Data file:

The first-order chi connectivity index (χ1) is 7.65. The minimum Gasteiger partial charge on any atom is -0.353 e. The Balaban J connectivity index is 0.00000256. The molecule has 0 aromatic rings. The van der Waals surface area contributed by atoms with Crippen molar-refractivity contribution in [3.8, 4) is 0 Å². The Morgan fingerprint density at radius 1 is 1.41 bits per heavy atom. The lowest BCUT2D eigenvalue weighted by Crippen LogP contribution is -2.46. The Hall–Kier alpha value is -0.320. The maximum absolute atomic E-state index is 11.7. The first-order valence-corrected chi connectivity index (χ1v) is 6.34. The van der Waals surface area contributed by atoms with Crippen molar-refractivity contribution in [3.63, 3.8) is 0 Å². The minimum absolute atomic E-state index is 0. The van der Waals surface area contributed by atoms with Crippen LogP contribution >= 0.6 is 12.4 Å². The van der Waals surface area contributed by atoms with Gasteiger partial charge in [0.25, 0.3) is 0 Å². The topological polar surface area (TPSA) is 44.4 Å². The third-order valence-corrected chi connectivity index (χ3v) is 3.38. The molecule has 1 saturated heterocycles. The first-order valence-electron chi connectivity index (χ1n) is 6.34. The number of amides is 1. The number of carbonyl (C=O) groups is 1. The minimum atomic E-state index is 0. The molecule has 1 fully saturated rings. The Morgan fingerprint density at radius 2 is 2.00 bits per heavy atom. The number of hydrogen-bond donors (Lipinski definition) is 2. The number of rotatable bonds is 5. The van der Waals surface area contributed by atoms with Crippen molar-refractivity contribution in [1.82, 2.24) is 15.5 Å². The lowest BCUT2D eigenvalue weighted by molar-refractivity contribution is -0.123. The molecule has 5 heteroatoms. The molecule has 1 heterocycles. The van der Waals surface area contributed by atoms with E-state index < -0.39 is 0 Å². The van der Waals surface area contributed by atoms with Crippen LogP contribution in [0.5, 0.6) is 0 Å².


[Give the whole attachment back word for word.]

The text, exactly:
The first-order chi connectivity index (χ1) is 7.65. The minimum Gasteiger partial charge on any atom is -0.353 e. The Balaban J connectivity index is 0.00000256. The molecule has 0 aromatic rings. The van der Waals surface area contributed by atoms with Crippen molar-refractivity contribution in [3.8, 4) is 0 Å². The Morgan fingerprint density at radius 1 is 1.41 bits per heavy atom. The lowest BCUT2D eigenvalue weighted by Crippen LogP contribution is -2.46. The Hall–Kier alpha value is -0.320. The maximum absolute atomic E-state index is 11.7. The first-order valence-corrected chi connectivity index (χ1v) is 6.34. The van der Waals surface area contributed by atoms with Crippen molar-refractivity contribution in [3.63, 3.8) is 0 Å². The minimum absolute atomic E-state index is 0. The van der Waals surface area contributed by atoms with Crippen LogP contribution >= 0.6 is 12.4 Å². The van der Waals surface area contributed by atoms with Gasteiger partial charge in [0.25, 0.3) is 0 Å². The topological polar surface area (TPSA) is 44.4 Å². The third-order valence-corrected chi connectivity index (χ3v) is 3.38. The molecule has 1 saturated heterocycles. The first-order valence-electron chi connectivity index (χ1n) is 6.34. The number of amides is 1. The number of carbonyl (C=O) groups is 1. The minimum atomic E-state index is 0. The molecule has 1 fully saturated rings. The Morgan fingerprint density at radius 2 is 2.00 bits per heavy atom. The number of hydrogen-bond donors (Lipinski definition) is 2. The number of rotatable bonds is 5. The van der Waals surface area contributed by atoms with Crippen molar-refractivity contribution in [1.82, 2.24) is 15.5 Å². The lowest BCUT2D eigenvalue weighted by molar-refractivity contribution is -0.123. The molecule has 5 heteroatoms. The molecule has 1 heterocycles. The van der Waals surface area contributed by atoms with E-state index < -0.39 is 0 Å². The van der Waals surface area contributed by atoms with Crippen LogP contribution in [0.5, 0.6) is 0 Å².